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The Sugimoto Residence: Preserving Kyoto and Its Heritage

Amid Kyoto's rich cultural heritage, the Sugimoto Residence emphasizes fire prevention after a comprehensive roof replacement, a testament to preserving history.



The Sugimoto Residence after the roof replacement work on the main building. Shimogyo Ward, Kyoto City. (©Sankei by Naoko Yamagami)

I recently visited the quaint kitchen of a centuries-old Kyoto machiya (townhouse) and was greeted by a familiar sight. There, I found the enduring presence of the ofuda, or talisman, as it has stood for generations. 

The streets of Kyoto are adorned with the ubiquitous hinoyojin talisman from the revered Atago Shrine. Meanwhile, nestled in Shimogyo Ward, the Sugimoto Residence, a designated Important Cultural Property, upholds its own unique tradition.

Here, a homemade talisman graces the walls, its image imprinted on washi paper using a woodblock from 1865.

Those familiar with the Bakumatsu era likely know its significance in the final years of the Edo period, leading to the Tokugawa shogunate's downfall. This residence, destroyed during the Hamaguri Gate Rebellion in 1864, was rebuilt in 1870. Since then, fire prevention and disaster preparedness have become guiding principles for the household.

The roof of the Sugimoto Residence. (©Sankei by Naoko Yamagami)

Fear of Fire

Hidetaro Sugimoto (1931-2015), the former owner and ninth head of the household, expressed his fears in his essay, "Hinoyojin." He revealed: "I have a particular fear of fires, earthquakes, and typhoons."

Sugimoto was also a renowned essayist. His work "Rakuchu Seisoku," which documents his daily life in Kyoto, is acclaimed as a masterpiece. This sentiment undoubtedly echoes deeply within these walls.

The Sugimoto Residence bears the weight of preserving Kyoto's architectural and living traditions. Amid the city's famous narrow facades, colloquially dubbed "eel beds," this residence stands out. Spanning approximately 30 meters (98 feet), it has earned the title of the largest machiya in Kyoto.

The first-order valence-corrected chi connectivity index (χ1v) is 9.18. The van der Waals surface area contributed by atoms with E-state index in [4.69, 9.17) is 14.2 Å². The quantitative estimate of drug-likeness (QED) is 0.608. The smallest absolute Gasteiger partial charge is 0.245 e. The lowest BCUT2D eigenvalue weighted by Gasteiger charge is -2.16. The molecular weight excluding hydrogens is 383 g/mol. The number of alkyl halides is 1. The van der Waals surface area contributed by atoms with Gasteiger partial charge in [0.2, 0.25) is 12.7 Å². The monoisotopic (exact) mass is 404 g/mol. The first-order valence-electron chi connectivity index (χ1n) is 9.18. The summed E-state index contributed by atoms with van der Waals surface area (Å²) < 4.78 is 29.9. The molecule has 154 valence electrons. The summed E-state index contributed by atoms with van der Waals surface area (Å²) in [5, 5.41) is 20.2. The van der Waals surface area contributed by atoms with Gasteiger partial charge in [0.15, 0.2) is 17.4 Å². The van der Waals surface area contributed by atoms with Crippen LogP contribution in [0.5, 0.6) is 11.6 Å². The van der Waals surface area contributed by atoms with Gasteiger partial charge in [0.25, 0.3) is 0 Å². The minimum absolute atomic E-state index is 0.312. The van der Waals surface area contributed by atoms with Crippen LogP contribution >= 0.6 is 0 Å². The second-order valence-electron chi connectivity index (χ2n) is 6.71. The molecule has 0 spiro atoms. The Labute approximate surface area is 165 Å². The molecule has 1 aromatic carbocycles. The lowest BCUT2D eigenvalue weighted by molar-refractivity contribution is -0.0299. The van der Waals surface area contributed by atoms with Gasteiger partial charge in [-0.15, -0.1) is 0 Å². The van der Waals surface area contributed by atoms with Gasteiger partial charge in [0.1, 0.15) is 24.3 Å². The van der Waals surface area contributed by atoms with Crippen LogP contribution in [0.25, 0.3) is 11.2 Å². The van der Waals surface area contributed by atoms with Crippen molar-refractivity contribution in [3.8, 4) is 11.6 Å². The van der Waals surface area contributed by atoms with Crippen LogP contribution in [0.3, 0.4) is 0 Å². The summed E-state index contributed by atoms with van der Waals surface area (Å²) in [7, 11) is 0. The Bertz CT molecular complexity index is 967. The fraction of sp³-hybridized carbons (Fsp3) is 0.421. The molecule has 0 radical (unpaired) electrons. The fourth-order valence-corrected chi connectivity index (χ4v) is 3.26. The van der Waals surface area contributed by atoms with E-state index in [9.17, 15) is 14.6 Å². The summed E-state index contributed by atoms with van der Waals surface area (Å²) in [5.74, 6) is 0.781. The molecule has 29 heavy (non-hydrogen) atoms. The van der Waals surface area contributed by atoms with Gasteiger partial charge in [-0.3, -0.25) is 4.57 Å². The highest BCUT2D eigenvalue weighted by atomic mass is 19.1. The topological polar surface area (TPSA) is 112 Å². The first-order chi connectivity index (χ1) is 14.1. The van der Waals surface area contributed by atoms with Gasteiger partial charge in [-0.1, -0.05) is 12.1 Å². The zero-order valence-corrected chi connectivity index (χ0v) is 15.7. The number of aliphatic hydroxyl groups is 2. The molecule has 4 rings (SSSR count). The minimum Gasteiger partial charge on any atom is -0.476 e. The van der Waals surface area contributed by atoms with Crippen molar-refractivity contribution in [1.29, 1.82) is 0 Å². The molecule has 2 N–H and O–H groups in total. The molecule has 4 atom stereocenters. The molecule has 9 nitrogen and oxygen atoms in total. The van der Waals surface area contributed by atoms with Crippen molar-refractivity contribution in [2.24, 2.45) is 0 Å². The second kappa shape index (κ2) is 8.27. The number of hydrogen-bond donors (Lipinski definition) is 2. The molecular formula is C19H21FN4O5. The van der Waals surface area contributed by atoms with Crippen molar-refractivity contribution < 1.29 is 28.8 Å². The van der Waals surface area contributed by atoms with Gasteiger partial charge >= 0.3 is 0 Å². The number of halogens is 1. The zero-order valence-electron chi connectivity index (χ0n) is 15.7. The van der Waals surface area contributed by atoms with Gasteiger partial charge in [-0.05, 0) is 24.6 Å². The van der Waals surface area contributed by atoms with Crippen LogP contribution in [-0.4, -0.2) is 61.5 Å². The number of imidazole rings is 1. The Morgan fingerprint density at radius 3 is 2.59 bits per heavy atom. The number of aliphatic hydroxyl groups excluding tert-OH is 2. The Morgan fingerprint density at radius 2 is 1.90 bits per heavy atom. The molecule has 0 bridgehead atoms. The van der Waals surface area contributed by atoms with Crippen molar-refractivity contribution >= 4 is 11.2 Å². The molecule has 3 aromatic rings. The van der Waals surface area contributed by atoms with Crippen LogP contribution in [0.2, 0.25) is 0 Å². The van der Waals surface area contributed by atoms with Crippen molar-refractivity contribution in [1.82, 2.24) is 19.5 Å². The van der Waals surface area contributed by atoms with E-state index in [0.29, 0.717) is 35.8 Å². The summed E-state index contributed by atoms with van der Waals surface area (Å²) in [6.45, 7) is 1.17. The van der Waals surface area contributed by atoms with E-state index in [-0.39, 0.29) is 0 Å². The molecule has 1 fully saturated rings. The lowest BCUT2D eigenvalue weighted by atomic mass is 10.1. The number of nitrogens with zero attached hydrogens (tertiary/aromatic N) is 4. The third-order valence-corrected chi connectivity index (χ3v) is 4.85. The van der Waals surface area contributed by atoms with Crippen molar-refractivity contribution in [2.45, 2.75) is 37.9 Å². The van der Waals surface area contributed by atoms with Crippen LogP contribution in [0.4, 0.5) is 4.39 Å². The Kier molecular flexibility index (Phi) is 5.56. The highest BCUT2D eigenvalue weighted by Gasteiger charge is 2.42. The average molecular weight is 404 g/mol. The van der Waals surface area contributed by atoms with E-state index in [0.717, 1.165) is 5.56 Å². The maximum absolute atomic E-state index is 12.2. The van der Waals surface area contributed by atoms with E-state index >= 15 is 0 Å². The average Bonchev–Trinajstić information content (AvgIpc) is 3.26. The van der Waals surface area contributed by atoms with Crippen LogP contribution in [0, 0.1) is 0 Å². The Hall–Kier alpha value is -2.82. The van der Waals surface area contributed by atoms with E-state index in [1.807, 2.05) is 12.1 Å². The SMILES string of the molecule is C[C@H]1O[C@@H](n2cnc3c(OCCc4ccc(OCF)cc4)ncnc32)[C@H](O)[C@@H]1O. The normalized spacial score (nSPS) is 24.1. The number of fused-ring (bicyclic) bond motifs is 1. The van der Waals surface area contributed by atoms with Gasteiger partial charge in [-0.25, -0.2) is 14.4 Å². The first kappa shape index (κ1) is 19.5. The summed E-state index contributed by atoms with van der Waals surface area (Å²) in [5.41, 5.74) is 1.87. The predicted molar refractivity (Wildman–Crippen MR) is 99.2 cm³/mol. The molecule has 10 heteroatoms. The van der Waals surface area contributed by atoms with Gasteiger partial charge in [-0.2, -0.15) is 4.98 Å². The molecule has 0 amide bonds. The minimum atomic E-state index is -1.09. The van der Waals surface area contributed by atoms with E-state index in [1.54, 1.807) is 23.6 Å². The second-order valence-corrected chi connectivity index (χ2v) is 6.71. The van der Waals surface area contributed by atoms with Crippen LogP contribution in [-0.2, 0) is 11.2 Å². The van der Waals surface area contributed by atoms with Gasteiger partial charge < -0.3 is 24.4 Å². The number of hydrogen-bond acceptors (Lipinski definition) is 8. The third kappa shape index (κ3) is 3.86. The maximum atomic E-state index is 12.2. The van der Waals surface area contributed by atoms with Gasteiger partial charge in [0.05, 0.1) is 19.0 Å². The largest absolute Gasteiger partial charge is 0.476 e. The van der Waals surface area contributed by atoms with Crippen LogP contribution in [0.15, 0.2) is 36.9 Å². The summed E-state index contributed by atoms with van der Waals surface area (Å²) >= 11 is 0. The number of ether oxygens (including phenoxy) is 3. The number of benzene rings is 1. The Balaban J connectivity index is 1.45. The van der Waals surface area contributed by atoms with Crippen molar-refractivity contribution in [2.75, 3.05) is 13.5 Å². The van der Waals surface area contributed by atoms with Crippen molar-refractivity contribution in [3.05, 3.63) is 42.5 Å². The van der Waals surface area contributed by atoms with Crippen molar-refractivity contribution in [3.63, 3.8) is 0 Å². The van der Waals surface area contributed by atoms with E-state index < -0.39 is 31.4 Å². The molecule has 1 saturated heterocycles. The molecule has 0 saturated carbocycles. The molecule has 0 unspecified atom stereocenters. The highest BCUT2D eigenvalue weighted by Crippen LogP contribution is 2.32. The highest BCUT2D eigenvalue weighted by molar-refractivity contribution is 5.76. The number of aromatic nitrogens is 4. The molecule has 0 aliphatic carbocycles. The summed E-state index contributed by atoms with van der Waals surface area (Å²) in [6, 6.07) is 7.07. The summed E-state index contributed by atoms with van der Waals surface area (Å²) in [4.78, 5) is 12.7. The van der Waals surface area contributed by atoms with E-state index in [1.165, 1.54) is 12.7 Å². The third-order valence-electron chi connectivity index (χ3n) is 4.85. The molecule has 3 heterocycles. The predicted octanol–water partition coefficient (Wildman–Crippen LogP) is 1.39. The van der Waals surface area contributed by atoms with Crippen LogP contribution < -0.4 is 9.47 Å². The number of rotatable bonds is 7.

A recent press conference celebrated the completion of the first complete roof replacement since the Meiji era. In the kitchen's hashiriniwa aisle, an old-fashioned okudosan (stove) still stands beneath a hinoyojin talisman. As I gazed up, I pondered the rich history passed down through the Meiji, Taisho, Showa, Heisei, and Reiwa eras.


An Intriguing History

What is intriguing, however, is Sugimoto's claim that "Kyoto was a city with few major fires." While Kyoto may have differed in size and population from Edo (modern-day Tokyo), some argue it faced fewer large-scale fires.

From the An'ei Fire (1177) to the Onin War (1467), Kyoto remained free of major fires. This is despite enduring crises like the Genpei War. "Hinoyojin" underscores this:

"Emperor Go-Shirakawa harbored a profound fear of fire, taking thorough precautions to protect Kyoto from warfare. His fear of fire likely influenced the strategic expulsion of Kiso Yoshinaka and Minamoto no Yoshitsune from the city. However, this is simply my interpretation."

The emperor, wielding supreme authority, crafted strategies to avoid the horrors of war. This sentiment, resonating across eras and nations, highlights the pivotal role of political leaders in determining the extent of warfare.

Representative Director Chiyoko Sugimoto of the Naraya Memorial Sugimoto Residence Preservation Society at a press conference after the major roof construction. (©Sankei by Naoko Yamagami)

Later, significant fires ravaged the capital, including the 1708 Hoei and 1788 Tenmei fires. Both caused extensive damage to the Imperial Palace and Nijo Castle. These fires, sparked by battles during the Choshu Domain's military incursion into Kyoto, earned the monikers "Don-don Burn" or "Gunshot Burn."

Of course, the causes of fires are not limited to warfare. They may arise from accidents, arson, or disasters like earthquakes. Events like the Great Hanshin Earthquake and the recent Noto Peninsula Earthquake are stark reminders of their terrifying consequences.

The Power of the Private Sector

Furthermore, it marks a year since the relocation of the Agency for Cultural Affairs to Kyoto. Locally, there has been a notable surge in officials and staff participating in festivals and events.

At the recent Cultural Affairs Council General Meeting in Kyoto, reports highlighted extensive damage from the Noto Peninsula Earthquake. Approximately 400 cultural properties and 125 facilities, including 57 national treasures, were affected. In response, the Agency initiated emergency preservation measures and financial aid. It also launched the Cultural Heritage Supporters initiative, utilizing crowdfunding for earthquake repairs.

I also discovered that the Sugimoto Residence restoration project, costing over ¥200 million JPY (about $1.3 million USD), received 80% of its funding from the national treasury. The remainder was primarily sourced through crowdfunding efforts. This illustrates the growing importance of grassroots support in preserving cultural heritage. In a nation vulnerable to disasters, collective compassion proves a powerful cultural strength.



(Read the article in Japanese.)

Author: Naoko Yamagami, The Sankei Shimbun